Pilot in helicopter crash that killed British couple ‘had cocaine in his system’

Holidaymakers Ron Hughes and his wife Diane, from Neston, Cheshire, died in the collision between two sightseeing helicopters.

The accident happened on a beach north of Surfers Paradise on the Gold Coast
The accident happened on a beach north of Surfers Paradise on the Gold Coast (Alamy Stock Photo)

The pilot of a helicopter involved in a mid-air crash in Australia which left him, a British couple and another woman dead, had cocaine in his system, a report found.

Holidaymakers Ron Hughes, 65, and his wife Diane, 57, from Neston, Cheshire, died in the collision between two sightseeing helicopters at about 2pm local time on January 2 2023 in Main Beach, not far from Sea World in the state of Queensland.

The pilot, Ashley Jenkinson, 40, and three passengers died at the scene, including the couple from the UK and Vanessa Tadros, 36, from Glenmore Park, New South Wales, Australia.

A year on from the accident, the Australian Transport Safety Bureau (ATSB) released an interim report, noting a toxicology report for Mr Jenkinson, showing a positive result for low levels of cocaine metabolites.

However, the report concluded it was “unlikely” this would have impaired his flying ability.

Chief commissioner Angus Mitchell said: “A forensic pharmacologist engaged by the ATSB has stated that the very low concentrations of these metabolites suggest exposure was not likely to have occurred in the 24 hours prior to the accident, and it is unlikely there would have been impairment of the pilot’s psychomotor skills.

“It is important to note while this is a substantive and comprehensive interim report, the ATSB is yet to make formal findings as to the contributing factors that led to this accident as we are continuing our analysis of that evidence.”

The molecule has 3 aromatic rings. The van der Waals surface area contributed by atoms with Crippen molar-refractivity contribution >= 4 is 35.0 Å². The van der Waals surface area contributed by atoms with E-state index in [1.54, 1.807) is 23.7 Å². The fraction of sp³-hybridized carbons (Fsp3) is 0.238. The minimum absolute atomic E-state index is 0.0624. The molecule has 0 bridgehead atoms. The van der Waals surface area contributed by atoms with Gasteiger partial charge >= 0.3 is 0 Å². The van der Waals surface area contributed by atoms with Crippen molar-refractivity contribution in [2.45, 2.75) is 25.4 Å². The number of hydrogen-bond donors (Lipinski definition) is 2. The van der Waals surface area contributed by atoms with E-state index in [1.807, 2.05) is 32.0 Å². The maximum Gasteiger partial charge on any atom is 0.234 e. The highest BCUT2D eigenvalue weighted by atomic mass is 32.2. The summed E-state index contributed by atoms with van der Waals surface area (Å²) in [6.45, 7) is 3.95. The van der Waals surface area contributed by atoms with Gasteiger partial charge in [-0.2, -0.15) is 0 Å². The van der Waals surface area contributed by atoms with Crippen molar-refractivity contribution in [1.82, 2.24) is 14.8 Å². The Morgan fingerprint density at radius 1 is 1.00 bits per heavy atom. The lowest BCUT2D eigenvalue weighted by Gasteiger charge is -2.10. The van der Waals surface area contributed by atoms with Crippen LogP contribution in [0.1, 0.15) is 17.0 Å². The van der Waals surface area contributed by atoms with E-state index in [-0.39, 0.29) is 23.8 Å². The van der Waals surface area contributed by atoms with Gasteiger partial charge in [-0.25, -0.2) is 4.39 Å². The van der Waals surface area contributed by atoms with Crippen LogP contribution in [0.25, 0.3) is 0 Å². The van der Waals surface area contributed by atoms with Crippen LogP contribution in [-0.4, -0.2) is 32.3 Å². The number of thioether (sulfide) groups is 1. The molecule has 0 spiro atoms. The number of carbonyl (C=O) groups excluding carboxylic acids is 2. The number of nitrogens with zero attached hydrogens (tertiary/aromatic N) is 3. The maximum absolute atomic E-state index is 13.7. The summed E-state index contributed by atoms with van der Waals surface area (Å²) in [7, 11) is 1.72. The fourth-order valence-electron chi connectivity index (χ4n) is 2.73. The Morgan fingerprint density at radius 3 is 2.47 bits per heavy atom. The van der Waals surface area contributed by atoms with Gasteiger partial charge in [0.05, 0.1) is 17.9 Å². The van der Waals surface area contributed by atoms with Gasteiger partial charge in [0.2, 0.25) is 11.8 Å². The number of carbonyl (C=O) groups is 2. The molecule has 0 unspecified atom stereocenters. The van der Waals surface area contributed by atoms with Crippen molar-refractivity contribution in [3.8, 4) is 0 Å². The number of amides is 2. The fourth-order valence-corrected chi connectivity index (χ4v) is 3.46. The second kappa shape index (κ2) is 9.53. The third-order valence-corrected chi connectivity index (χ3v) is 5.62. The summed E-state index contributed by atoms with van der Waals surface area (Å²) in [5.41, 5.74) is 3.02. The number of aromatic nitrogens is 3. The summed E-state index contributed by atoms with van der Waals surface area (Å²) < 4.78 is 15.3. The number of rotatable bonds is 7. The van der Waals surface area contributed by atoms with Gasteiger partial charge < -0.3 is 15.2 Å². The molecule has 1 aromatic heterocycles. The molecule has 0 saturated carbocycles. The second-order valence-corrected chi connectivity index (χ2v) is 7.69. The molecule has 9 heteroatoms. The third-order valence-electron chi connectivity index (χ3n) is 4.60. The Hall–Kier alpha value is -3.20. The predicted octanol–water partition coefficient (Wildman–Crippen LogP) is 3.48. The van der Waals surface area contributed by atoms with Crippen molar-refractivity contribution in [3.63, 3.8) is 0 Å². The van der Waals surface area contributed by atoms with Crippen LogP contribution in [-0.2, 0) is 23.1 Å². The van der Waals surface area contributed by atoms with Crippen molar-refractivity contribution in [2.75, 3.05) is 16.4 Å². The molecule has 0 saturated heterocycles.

In a statement reported by Australian media, Mr Jenkinson’s family welcomed the interim report but asked those who knew him to not let it “tarnish the memory” of the pilot.

They urged people to read the full report which found “multiple contributing factors to this terrible accident”.

The ATSB’s investigation also showed some passengers’ seatbelts were not fitted correctly, in part due to “interference from their lifejackets”.

Mr Mitchell said this was “not attributed to the tragic outcomes in this case”.

Two Eurocopter EC130 helicopters were being operated by Sea World Helicopters, a corporate entity separate from the theme park, on five-minute scenic flights, an earlier report found.

One helicopter with a pilot and five passengers on board was on approach to land at a helipad adjacent to the Sea World theme park.

The second, with a pilot and six passengers, had just left a separate but nearby helipad within the theme park when they collided.

Since the accident, Sea World Helicopters has implemented a new “pad boss” traffic advisory role, added air traffic systems to each of its helicopters’ avionic systems, increased communication protocols and taken steps to improve visibility.

The ATSB’s final report, which will include analysis, findings, and any recommended safety actions, will be completed later this year.